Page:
Veena Controversy is Pre-arranged to Give Her Publicity

A furor has erupted in India and Pakistan involving a men’s magazine, a seemingly nude Pakistani actress and a tattoo of the initials of ISI on her arm. Many are of the opinion that it is all a farce on Veena’s part to give her publicity and on the magazine’s part to boast up the sales; they say that all that we are witnessing like exchange of legal notices and statements in the media are stage managed for this very purpose.

The uproar follows the release of FHM India’s December issue, which features screen star Veena Malik appearing to pose naked on its cover. If that’s not shocking enough for traditional Indians and Pakistanis, images inside show her holding what looks like a grenade and bearing the tattooed letters “ISI”.

But the actress claims the images were doctored and her agreement with the magazine was thus violated. Somewhat bizarrely, considering the picture sprawled across the cover, Malik insisted she never even posed naked for the magazine.

“If I had posed nude for the magazine, I would be the first to admit it,” CNN reports she said. “But I didn’t agree to this and they are wrong. I did not go for this, and I am deeply shocked and depressed about what has happened.”

Malik’s lawyer, Ayaz Bilawala, told the BBC that his client will sue FHM India and has asked it to withdraw all copies from newsstands. He has sent a legal notice to the magazine seeking $1.9 million in damages. Bilawala explained that the agreement required Malik would be shown all the photographs from the shoot prior to public display. He didn’t dispute the ISI tattoo, but pointed out numerous organizations worldwide used the same acronym.

FHM India has reportedly dismissed her objections as “completely and entirely false” and said it has video evidence to show the shoot’s authenticity. The magazine’s editor told the BBC that writing “ISI” on Malik’s arm was his idea, but she was the one to propose writing it in block letters.  The intention was lighthearted, editor Kabeer Sharma noted. “InIndia we joke about this,” he said. “If anything goes wrong… we say the ISI must be behind this.”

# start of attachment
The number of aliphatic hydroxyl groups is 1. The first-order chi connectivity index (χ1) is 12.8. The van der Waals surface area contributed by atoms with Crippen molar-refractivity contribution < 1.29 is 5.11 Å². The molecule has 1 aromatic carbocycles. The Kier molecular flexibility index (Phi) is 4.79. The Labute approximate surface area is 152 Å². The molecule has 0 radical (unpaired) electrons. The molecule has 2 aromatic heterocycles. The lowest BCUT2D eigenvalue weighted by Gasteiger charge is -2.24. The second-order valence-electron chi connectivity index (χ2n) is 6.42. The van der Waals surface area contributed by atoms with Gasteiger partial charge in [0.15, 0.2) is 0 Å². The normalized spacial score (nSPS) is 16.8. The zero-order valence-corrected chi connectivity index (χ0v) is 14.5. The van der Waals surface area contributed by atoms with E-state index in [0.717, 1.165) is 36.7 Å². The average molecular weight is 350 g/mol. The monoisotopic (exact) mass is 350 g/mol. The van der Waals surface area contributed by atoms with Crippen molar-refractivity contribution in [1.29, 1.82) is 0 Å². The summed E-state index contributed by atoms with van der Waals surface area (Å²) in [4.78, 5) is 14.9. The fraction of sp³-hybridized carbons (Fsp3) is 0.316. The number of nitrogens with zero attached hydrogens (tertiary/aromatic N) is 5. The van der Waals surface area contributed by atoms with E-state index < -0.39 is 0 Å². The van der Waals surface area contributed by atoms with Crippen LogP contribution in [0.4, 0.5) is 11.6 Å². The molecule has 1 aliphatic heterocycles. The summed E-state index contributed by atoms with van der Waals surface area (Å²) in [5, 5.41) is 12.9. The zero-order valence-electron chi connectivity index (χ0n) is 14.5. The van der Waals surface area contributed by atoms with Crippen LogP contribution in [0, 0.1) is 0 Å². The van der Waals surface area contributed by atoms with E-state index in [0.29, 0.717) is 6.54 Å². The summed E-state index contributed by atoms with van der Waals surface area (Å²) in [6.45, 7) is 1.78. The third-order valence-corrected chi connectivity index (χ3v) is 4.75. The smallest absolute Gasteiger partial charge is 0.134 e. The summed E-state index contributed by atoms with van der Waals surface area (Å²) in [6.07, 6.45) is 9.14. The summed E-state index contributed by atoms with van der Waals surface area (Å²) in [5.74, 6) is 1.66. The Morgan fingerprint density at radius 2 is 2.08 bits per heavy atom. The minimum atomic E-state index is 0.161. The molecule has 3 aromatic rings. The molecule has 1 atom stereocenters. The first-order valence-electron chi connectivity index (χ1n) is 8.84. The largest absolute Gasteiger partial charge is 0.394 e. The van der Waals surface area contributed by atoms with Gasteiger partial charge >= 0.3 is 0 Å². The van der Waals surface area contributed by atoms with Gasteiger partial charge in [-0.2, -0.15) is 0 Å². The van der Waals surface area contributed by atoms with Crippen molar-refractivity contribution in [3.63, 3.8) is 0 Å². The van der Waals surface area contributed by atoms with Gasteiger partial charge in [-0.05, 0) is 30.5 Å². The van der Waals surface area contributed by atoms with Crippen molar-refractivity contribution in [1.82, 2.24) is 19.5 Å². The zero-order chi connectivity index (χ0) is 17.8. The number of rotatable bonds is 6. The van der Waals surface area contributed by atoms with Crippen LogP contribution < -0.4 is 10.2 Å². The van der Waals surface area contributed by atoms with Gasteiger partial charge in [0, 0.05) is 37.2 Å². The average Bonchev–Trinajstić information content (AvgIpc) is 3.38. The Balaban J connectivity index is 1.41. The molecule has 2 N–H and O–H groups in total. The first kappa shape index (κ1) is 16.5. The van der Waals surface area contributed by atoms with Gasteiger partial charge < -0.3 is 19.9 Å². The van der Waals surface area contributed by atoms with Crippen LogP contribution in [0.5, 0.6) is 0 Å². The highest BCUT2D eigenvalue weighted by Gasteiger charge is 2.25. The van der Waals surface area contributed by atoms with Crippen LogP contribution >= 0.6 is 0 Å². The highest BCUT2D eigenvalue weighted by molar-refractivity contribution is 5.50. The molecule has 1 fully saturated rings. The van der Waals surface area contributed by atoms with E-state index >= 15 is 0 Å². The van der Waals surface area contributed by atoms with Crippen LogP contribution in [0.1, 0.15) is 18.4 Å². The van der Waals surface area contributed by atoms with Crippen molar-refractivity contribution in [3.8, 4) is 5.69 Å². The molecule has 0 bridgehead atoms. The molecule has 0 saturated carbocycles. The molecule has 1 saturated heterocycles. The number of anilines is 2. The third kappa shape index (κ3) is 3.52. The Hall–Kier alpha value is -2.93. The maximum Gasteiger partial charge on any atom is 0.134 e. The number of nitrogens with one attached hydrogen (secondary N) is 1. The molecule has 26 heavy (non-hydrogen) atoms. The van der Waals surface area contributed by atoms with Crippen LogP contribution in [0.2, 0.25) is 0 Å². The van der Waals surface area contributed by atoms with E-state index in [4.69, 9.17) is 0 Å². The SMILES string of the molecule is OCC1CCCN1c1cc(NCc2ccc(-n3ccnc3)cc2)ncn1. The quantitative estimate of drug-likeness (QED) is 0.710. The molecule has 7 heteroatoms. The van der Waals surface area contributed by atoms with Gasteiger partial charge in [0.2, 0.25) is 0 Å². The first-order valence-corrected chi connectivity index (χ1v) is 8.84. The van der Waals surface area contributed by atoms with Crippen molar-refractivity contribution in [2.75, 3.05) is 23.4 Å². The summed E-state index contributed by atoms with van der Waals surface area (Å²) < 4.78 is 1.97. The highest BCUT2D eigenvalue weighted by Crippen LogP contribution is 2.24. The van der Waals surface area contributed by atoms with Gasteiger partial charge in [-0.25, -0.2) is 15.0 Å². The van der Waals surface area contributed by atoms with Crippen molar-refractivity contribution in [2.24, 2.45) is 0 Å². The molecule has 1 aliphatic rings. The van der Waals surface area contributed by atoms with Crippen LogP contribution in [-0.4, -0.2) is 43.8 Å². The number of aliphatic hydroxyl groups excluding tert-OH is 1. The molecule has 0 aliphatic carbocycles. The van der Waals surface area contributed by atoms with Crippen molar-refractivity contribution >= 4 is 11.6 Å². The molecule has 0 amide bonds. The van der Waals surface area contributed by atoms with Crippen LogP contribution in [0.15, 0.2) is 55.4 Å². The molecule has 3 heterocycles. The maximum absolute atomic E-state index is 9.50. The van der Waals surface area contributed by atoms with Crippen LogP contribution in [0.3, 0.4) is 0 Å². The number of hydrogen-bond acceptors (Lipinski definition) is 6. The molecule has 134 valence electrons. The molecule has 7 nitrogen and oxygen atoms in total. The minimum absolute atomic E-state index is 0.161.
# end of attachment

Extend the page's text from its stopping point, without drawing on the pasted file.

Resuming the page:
Maybe not so coincidentally, Malik – who stoked controversy for her “un-Islamic” behavior inIndia’s version of Big Brother last year – has a new reality TV show launching soon. Perhaps there’s just no such thing as bad publicity for all parties concerned.
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One Response

  1. Fatwa` issued on Veena Malik by Indian Muslim body

    What to make out of a country where a governor of a province is shot dead in broad day light from behind his back by his own guard who is then glorified by the society as a hero, and when a court, that passes a judgment against the guard, is ransacked by 400 lawyers in support of the killer.

    The governor was killed because he was questioning the validity of the blasphemy charges (punishable by death under the Islamic law of Sharia) held against a poor illiterate Christian woman.
    And when the governor’s son raises his voice against this killing, the son himself is kidnapped (also in broad daylight)

    Hardly, any religious leader or organization, in east or west, condemned the acts of killing, ransacking and kidnapping.
    And what to make out of the same country of which a woman actor poses semi nude for a magazine cover and that act shakes up a large sector of the community, and the woman is condemned and excommunicated by the religious leaders and organization for defaming Islam and the country in the eyes of the world.

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